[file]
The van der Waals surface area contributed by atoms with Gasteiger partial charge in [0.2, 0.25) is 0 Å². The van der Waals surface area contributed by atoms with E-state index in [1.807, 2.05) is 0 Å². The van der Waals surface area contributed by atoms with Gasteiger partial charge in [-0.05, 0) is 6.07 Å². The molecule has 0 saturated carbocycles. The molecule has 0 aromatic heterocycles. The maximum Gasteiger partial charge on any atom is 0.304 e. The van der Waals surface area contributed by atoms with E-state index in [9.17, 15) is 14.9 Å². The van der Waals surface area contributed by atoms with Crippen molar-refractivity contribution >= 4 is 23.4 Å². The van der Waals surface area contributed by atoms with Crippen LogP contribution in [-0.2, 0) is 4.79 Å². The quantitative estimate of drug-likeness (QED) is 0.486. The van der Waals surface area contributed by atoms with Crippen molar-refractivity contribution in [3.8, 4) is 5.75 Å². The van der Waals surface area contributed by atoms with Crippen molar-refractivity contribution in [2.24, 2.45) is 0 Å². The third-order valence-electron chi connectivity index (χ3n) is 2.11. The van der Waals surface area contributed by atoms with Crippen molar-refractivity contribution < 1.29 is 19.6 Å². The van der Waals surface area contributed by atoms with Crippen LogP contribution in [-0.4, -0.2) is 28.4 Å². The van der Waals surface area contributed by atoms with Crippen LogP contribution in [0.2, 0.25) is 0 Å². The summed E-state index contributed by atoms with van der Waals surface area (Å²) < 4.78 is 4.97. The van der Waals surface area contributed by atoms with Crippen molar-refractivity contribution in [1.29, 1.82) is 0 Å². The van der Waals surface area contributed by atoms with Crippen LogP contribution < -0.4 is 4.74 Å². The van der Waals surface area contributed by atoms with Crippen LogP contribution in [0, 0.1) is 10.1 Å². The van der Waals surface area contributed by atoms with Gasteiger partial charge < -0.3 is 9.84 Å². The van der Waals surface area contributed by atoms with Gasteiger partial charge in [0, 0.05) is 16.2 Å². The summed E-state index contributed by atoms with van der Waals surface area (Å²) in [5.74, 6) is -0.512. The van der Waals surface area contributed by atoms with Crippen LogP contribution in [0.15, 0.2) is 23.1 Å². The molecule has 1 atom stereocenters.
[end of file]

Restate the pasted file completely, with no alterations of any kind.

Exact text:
The van der Waals surface area contributed by atoms with Gasteiger partial charge in [0.2, 0.25) is 0 Å². The van der Waals surface area contributed by atoms with E-state index in [1.807, 2.05) is 0 Å². The van der Waals surface area contributed by atoms with Gasteiger partial charge in [-0.05, 0) is 6.07 Å². The molecule has 0 saturated carbocycles. The molecule has 0 aromatic heterocycles. The maximum Gasteiger partial charge on any atom is 0.304 e. The van der Waals surface area contributed by atoms with E-state index in [9.17, 15) is 14.9 Å². The van der Waals surface area contributed by atoms with Crippen molar-refractivity contribution >= 4 is 23.4 Å². The van der Waals surface area contributed by atoms with Crippen LogP contribution in [-0.2, 0) is 4.79 Å². The quantitative estimate of drug-likeness (QED) is 0.486. The van der Waals surface area contributed by atoms with Crippen molar-refractivity contribution in [3.8, 4) is 5.75 Å². The van der Waals surface area contributed by atoms with Crippen molar-refractivity contribution in [2.24, 2.45) is 0 Å². The third-order valence-electron chi connectivity index (χ3n) is 2.11. The van der Waals surface area contributed by atoms with Crippen molar-refractivity contribution < 1.29 is 19.6 Å². The van der Waals surface area contributed by atoms with Crippen LogP contribution in [-0.4, -0.2) is 28.4 Å². The van der Waals surface area contributed by atoms with Crippen LogP contribution in [0.2, 0.25) is 0 Å². The summed E-state index contributed by atoms with van der Waals surface area (Å²) < 4.78 is 4.97. The van der Waals surface area contributed by atoms with Crippen molar-refractivity contribution in [1.29, 1.82) is 0 Å². The van der Waals surface area contributed by atoms with Crippen LogP contribution < -0.4 is 4.74 Å². The van der Waals surface area contributed by atoms with Crippen LogP contribution in [0, 0.1) is 10.1 Å². The van der Waals surface area contributed by atoms with Gasteiger partial charge < -0.3 is 9.84 Å². The van der Waals surface area contributed by atoms with Gasteiger partial charge in [0, 0.05) is 16.2 Å². The summed E-state index contributed by atoms with van der Waals surface area (Å²) in [5.74, 6) is -0.512. The van der Waals surface area contributed by atoms with Crippen LogP contribution in [0.15, 0.2) is 23.1 Å². The molecule has 1 atom stereocenters.